- To raise money for pancreatic cancer research in memory of a much-loved mother from my daughters’ school who succumbed to this dreadful disease last year
- To celebrate my 55th birthday by showing the world — and myself — that I can run 26.2 miles in under 5 1/2 hours (without killing myself in the process), and still have ample energy to have fun after the marathon is over
How? By including scheduled and liberal walk breaks into my running. (This is the point where running “purists” turn up their noses and roll their eyes, but I’m always comforted by the thought that they will be the ones will bad knees and torn ligaments down the road.)
Before deciding to take up running as a form of fitness and weight control after I turned 50, I had never willingly run in my life, except during the dreaded annual “Field Day” at P.S. 203, when I had no choice. A few years ago, I saw an article in the Wall Street Journal about Jeff Galloway, the former Olympian and marathoner. He talked about how anyone who could walk could run a marathon, no matter how old, just by following his simple program. I bought Jeff’s best-selling book Marathon: You Can Do It! that day, and scheduled a phone meeting with Jeff later that week.
Galloway’s run/walk program, which has been followed by hundreds of thousands of runners of all ages and abilities since 1978, and has a 98 percent marathon-completion success rate, lets you alternate between gentle running with regular walk breaks — and plenty of them. Purists snicker at the idea of taking walk breaks, but based on Jeff’s research and experience, they’ll be the ones looking for the orthopedic surgeons.
Like many people over 50, I was worried about running, because I assumed that running, or even strenuous walking, can hurt our joints. Research shows, however, that it won’t, if done right. After 30 years of following his own program, Jeff has never had an injury.
Running, at any age, offers so many positive benefits: reduced risk of heart disease, cancer, diabetes, depression, and dementia. Contrary to what many people believe, running does not predispose joints to arthritis. In fact, walking and running can help even chronic health problems. And, by adding walk breaks to your running, you will allow your body to recover faster. You can do it anywhere, anytime, and it’s free (a big plus in this economy).
It’s a great program for health and fitness, but what about taking walk breaks during a marathon or some other long-distance race?
One would assume that if you take walk breaks while running your pace would slow down. But, the amazing thing about this program is that by taking walk breaks — even very short ones — a runner’s time can actually improve. When I interviewed Jeff for my book, he told me:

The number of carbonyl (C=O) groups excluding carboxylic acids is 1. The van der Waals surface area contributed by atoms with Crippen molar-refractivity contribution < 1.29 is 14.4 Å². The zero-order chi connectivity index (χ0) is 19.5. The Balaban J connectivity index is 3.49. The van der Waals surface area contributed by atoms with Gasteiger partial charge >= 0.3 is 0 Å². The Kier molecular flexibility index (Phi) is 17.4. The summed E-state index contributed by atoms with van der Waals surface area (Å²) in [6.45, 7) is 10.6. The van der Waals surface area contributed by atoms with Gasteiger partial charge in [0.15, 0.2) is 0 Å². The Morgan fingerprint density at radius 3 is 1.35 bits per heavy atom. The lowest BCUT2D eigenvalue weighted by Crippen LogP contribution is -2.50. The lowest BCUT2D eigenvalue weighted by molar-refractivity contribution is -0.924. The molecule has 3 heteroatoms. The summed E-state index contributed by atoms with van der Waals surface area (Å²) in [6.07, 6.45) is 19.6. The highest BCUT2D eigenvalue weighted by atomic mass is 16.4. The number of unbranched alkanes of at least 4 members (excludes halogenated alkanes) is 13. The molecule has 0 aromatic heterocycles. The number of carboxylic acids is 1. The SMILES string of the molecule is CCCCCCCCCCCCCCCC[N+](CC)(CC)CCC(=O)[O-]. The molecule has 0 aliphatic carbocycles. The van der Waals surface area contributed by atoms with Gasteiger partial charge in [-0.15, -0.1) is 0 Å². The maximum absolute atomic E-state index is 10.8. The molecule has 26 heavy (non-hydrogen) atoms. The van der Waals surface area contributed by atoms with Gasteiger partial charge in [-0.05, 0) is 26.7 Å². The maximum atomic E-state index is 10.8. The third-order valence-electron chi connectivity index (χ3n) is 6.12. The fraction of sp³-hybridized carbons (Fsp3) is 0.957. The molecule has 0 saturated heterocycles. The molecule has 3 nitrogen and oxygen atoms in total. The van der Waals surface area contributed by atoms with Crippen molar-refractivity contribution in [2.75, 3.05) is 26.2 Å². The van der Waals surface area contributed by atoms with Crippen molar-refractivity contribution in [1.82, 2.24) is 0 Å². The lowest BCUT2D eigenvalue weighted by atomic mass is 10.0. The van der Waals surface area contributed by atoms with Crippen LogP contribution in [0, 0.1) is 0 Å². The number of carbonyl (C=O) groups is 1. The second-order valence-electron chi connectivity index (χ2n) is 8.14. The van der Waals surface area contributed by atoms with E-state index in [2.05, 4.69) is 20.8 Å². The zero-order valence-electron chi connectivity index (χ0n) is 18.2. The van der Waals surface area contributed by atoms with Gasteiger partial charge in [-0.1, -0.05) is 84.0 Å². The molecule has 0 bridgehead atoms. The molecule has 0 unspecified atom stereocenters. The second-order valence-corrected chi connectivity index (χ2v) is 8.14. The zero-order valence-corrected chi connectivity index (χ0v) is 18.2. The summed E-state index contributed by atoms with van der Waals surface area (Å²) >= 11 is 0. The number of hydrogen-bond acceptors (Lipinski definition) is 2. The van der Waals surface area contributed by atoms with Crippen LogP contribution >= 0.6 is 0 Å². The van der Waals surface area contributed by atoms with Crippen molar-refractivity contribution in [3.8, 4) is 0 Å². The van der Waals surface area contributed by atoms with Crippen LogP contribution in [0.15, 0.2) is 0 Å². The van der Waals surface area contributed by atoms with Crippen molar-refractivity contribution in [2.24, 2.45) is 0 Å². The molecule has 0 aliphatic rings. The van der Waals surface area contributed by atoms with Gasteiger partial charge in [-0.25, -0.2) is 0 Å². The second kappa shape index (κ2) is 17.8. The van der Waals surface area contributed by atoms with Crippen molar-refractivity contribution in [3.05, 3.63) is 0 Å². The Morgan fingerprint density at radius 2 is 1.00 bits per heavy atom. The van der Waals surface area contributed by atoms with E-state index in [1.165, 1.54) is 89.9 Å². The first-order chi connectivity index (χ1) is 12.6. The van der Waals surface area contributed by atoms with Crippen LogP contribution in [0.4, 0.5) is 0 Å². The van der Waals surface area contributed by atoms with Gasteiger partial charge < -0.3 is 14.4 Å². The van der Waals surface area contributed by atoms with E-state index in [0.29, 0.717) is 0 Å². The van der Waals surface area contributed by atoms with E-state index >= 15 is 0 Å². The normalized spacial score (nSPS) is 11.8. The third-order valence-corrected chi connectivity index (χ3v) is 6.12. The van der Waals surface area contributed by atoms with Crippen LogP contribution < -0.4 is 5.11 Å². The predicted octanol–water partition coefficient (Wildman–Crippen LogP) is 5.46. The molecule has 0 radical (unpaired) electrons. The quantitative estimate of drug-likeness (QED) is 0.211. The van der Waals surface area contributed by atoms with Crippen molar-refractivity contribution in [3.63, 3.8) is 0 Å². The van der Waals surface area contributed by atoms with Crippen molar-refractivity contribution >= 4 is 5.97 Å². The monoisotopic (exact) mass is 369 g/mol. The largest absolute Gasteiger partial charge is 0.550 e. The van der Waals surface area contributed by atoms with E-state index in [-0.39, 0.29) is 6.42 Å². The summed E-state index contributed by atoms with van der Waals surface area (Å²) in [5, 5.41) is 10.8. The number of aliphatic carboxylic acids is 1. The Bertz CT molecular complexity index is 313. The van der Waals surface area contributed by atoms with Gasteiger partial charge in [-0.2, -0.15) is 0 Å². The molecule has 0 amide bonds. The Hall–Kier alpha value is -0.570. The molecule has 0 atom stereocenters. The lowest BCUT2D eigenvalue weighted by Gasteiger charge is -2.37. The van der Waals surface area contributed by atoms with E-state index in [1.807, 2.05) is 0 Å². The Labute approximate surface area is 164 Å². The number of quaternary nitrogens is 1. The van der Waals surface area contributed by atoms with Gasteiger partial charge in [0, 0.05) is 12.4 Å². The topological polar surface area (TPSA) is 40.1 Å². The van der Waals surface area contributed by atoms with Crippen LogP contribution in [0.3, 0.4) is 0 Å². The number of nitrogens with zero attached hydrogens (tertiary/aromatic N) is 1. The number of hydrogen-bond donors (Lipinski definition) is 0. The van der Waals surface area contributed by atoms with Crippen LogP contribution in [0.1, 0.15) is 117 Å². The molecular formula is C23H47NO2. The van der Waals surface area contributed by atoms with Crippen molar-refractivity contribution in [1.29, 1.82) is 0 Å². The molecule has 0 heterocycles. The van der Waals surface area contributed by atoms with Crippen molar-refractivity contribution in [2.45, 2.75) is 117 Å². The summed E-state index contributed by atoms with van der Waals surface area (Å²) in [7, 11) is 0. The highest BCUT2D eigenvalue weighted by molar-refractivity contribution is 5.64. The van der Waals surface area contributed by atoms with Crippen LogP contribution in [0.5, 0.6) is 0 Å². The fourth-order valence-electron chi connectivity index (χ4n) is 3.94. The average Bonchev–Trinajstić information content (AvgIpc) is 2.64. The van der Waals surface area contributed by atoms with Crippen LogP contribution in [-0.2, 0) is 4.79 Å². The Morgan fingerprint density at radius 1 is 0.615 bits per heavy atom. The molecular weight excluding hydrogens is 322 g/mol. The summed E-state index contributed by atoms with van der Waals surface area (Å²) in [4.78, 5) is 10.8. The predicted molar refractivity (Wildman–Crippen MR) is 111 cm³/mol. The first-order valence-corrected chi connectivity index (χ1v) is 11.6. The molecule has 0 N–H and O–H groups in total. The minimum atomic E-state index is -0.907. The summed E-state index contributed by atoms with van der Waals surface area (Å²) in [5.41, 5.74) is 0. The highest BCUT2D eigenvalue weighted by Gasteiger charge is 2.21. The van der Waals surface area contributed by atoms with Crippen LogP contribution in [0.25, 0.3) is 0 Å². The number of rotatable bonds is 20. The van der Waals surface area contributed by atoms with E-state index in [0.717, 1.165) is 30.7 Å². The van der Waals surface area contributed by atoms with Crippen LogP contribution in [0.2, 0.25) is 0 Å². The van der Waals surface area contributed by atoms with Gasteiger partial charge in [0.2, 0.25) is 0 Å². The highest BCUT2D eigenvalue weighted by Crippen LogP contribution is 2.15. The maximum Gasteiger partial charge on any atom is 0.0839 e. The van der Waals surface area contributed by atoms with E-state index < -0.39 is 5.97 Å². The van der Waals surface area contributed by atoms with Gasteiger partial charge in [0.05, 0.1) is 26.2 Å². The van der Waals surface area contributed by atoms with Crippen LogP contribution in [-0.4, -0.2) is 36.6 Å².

Most runners will record significantly faster times when they take walk breaks because they don’t slow down at the end of a long run. Thousands of veterans whose goal is to run faster have improved by 10, 20, 30 minutes and more in marathons by taking walk breaks early and often in the race. You can easily spot these folks: they’re the ones who are picking up speed during the last 2 – 6 miles when everyone else is slowing down.
When Tara Parker-Pope, health editor of the New York Times decided to run in the 2009 NYC Marathon, she, too turned to Galloway’s program, and wrote a series of articles about her experience. In her opening article, she wrote:
To train for my first marathon, I’m using the “run-walk” method, popularized by the distance coach Jeff Galloway, a member of the 1972 Olympic team. When I mentioned this to a colleague who runs, she snickered — a common reaction among purists. But after interviewing several people who have used the method, I’m convinced that those of us run-walking the marathon will have the last laugh.
Before I could even think about training for the marathon, Jeff encouraged me to ease into a regular “running for exercise” program, which I started a few years ago. But, first, Jeff shared his basic rules:
Leave your ego at the front door. You will run slowly and gently, with walk breaks. Get used to the idea of other people running past you. It’s okay. They will get the injuries. You will not.
Run with walk breaks. There is no cardiovascular benefit to running without walk breaks, no matter what the purists say.
Run/walk at least three times a week. You need one day of rest in between. It is not good for your body to run every day, or two consecutive days.
Do not huff and puff. While running, you should be able to talk comfortably. If you’re huffing and puffing, you’re running too fast.
Eat something an hour or so before running. Don’t eat a heavy meal, but fuel up with something healthy. Always have water with you on your runs.
Focus on your stride. Jeff recommends a “shuffle”: keep your feet low to the ground, lightly touching, without lifting your knees too high. Slow and gentle running will help you steer clear of aches, pains and injuries.
Walk breaks are forever. The goal is not to build up your running to a point where you no longer need walk breaks. You will always take walk breaks, no matter how many years you run, because walk breaks will allow you to keep on running, regardless of age.
Now, I run every other day, between 5 – 6 miles each time, with walk breaks every 2 – 3 minutes (or whenever I feel the need) while Tom Petty croons into my ears. My post-menopausal 15 lbs. are long gone and my health checks have never been better.
Based on how my training has been going so far, including a 25-mile “long run” I did this week (wimpy?), I believe that by taking walk breaks throughout the marathon, I will enjoy the experience, run a strong race, and cross the finish line with a big smile on my face, feeling good, ready to celebrate … and knowing that if I — an “almost 55 year old” — can do it … so can just about anybody.